To sustain Defendant's conviction for conspiracy to commit bank burglary, bank larceny, and interstate transportation of stolen property (Count 1), the Government was required to prove four elements:

1. Beginning in or about October 2009 and continuing through in or about February 2013, two or more persons reached an agreement or came to an understanding to engage in at least one of the following three types of conduct:

a. To enter and attempt to enter buildings used in whole or in part as a bank or credit union whose deposits were insured by the Federal Deposit Insurance Corporation or the National Credit Union Administration with the intent to commit larceny in those buildings, or part of said buildings, affecting such bank or credit union;
b. To take and carry away with intent to steal property and things of a value exceeding $1, 000, belonging to and in the care, custody, control, management and possession of a bank or credit union whose deposits were insured by the Federal Deposit Insurance Corporation or the National Credit Union Administration; or
c. To unlawfully transport in interstate commerce between the States of Iowa and Minnesota, stolen merchandise, goods, wares, securities, and money of a value of $5, 000 or more, knowing the same to have been stolen.

2. Defendant voluntarily and intentionally joined in the agreement or understanding, either at the time that it was first reached, or at some later time while the agreement or understanding was still in effect.

3. At the time Defendant joined in the agreement or understanding, he knew the purpose of the agreement or understanding.

4. While the agreement or understanding was in effect, a person or persons who had joined in the agreement knowingly did one or more of the following acts for the purpose of carrying out or carrying forward the agreement or understanding:

a. On or about September 9, 2012, Defendants Benedict and Carpenter traveled to the Walgreens store at 3501 Ingersoll Avenue, in Des Moines, Iowa, with the intent of burglarizing that store.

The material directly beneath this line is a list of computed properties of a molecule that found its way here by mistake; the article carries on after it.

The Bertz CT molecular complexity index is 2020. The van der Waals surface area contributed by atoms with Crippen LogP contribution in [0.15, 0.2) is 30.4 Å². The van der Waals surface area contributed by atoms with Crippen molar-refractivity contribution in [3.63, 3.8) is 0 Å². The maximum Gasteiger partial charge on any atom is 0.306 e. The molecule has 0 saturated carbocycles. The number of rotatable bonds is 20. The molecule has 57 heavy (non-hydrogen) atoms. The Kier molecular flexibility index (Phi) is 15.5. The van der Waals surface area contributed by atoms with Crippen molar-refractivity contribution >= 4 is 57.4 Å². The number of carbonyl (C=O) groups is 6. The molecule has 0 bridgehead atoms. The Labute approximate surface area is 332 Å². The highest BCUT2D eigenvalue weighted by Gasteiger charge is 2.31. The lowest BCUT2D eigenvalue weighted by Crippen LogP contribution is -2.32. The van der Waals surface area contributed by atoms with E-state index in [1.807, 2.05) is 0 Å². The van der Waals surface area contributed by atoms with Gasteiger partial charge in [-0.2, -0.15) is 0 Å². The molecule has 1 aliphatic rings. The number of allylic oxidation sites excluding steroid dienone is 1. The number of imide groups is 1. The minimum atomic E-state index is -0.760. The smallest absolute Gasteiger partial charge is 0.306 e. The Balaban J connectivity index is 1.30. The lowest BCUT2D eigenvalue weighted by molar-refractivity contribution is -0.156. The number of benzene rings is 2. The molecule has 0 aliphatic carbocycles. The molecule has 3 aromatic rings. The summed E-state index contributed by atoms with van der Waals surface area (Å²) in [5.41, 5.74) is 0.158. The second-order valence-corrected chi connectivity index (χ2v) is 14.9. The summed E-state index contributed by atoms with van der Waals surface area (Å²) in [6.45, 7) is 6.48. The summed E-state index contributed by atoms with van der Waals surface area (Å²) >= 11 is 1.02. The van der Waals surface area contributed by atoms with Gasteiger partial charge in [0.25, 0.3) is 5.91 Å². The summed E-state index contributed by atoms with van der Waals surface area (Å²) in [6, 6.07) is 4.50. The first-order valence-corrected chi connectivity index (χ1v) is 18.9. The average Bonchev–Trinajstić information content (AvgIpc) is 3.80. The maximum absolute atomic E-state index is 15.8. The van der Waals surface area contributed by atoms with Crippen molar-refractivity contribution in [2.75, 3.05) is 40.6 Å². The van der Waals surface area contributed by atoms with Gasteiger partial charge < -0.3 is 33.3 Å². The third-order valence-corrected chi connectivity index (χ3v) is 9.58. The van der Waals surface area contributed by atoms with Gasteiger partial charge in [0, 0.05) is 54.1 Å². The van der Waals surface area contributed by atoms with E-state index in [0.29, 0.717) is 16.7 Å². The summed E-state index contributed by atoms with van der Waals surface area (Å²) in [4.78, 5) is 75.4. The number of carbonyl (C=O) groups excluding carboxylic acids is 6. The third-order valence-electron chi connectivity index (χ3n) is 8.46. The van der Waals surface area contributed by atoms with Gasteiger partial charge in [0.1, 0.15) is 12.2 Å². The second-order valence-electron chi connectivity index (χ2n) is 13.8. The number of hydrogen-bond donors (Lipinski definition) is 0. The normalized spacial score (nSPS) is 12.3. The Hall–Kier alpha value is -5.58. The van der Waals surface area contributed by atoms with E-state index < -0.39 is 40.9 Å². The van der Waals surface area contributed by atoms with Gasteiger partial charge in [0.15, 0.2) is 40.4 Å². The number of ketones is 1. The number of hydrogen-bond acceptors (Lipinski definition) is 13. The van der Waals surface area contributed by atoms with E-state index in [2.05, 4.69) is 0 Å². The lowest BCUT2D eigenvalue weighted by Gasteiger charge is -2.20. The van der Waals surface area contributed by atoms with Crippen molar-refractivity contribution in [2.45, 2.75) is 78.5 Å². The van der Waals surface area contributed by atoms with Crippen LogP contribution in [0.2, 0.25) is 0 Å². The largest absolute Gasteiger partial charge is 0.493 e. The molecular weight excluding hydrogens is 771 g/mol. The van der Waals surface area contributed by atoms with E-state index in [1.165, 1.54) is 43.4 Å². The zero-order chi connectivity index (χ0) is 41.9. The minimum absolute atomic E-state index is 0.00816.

b. On or about February 23, 2013, Defendant Benedict entered the Walgreens store at 21495 141st Avenue North, in Rogers, Minnesota to conduct reconnaissance of the store and make preparations for a possible burglary of the store.

To sustain Defendant's conviction for conspiracy to steal controlled substances (Count 2), the Government was required to prove four elements:

1. Beginning in or about November 2011 and continuing through in or about February 2013, two or more persons reached an agreement or came to an understanding to enter and remain in the business, premises and property of a person registered with the Drug Enforcement Administration, with the intent to steal materials and compounds containing a quantity of a controlled substance with a replacement cost of $500 or more.

2. Defendant voluntarily and intentionally joined in the agreement or understanding, either at the time that it was first reached, or at some later time while the agreement or understanding was still in effect.

3. At the time Defendant joined in the agreement or understanding, he knew the purpose of the agreement or understanding.

4. While the agreement or understanding was in effect, a person or persons who had joined in the agreement knowingly did the following act for the purpose of carrying out or carrying forward the agreement or understanding: